Buffalo Tom: Skins
I’ve been in love with Buffalo Tom ever since the famous hallway scene in My So-Called Life when Jordan holds Angela’s hand while “Late at Night” (off of 1993’s Big Red Letter Day) plays. Despite generally favorable reviews from critics, the band to this day remains an underrated force in alternative American rock, and having formed in 1987, the band admirably still contains all original members.
Skins is the eighth studio album from this Boston trio, released through their own label, Scrawny Records. This deluxe edition features 28 tracks, with the first 14 being studio versions, the last 14 being demo versions.
“Don’t Forget Me,” featuring the vocals from fellow 90’s musician Tanya Donnelly (Throwing Muses), is a timeless track about how memories of love tend to fade with time. Like its subject matter, the song is weaved with instruments (acoustic guitar, brushed drums, mandolin, and piano), which produce a bittersweet affect.
“Down” (especially the demo version) is a sensitive, aching track, most reminiscent of the band’s early work, while “Arise, Watch” is a great opener, beginning with a sense of muted yearning (“Oh my soul…”) then shifting into a desperate wail (“Waiting…”). “The Big Light” is my favorite track here, exemplifying the band’s trademark formula of addictive choruses with Janovitz on lead and Colbourn on back-up vocals.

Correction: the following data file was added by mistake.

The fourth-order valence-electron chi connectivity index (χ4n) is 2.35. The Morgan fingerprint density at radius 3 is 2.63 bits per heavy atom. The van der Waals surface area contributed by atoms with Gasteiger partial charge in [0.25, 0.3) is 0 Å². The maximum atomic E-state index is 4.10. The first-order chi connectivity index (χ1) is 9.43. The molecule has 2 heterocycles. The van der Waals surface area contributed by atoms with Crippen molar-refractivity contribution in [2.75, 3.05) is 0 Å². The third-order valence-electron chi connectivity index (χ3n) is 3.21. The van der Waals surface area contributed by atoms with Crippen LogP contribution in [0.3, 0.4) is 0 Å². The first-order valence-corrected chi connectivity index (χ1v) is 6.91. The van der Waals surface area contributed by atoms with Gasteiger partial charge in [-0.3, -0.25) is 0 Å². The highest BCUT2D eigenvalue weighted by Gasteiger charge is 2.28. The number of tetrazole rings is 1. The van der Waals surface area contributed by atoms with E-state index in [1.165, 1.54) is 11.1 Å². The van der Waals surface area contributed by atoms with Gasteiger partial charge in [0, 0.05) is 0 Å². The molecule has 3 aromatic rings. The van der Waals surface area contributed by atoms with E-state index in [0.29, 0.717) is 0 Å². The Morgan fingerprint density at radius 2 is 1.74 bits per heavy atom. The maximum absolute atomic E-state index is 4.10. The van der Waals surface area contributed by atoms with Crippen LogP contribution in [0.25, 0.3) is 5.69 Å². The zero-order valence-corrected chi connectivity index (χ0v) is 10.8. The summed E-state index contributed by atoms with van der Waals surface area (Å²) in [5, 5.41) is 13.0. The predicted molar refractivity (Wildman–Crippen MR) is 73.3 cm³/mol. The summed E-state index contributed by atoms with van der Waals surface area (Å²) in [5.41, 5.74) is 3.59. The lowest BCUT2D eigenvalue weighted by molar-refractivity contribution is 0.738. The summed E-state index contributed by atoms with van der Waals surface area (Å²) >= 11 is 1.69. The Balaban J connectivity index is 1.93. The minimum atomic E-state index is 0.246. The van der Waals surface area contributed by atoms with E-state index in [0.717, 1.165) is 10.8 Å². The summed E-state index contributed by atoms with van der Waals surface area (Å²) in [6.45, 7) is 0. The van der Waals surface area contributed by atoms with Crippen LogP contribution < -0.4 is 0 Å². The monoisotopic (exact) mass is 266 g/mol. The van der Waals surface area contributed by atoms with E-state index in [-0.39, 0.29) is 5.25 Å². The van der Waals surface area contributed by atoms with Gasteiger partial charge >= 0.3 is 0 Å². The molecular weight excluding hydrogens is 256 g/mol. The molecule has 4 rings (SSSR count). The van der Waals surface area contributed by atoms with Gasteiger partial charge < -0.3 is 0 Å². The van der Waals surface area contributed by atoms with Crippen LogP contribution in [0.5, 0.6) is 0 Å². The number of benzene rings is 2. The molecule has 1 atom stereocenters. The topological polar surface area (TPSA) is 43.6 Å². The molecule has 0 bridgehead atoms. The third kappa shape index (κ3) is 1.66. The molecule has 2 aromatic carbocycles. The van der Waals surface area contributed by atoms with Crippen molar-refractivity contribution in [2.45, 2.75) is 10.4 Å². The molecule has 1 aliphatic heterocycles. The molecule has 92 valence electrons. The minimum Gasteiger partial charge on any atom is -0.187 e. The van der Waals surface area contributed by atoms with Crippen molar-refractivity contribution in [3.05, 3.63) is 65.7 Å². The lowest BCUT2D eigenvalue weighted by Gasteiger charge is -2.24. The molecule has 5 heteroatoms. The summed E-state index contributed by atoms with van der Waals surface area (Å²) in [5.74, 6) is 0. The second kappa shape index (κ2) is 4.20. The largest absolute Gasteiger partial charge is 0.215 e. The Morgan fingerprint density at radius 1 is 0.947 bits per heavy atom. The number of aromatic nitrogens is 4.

Personally I preferred some of the demo versions over the studio, such as “Guilty Girls,” “Lost Weekend” (a stand-out lyrical track), and “The Hawks & the Sparrows,” the latter being a wonderfully rough cut with Colbourn singing amid a child’s voice in the background. Overall, the band reflects through this album both the insight and anxiety that comes with maturity and experience. Buffalo Tom has created another record that’s modest yet unrestrained in its ability to express genuine emotion.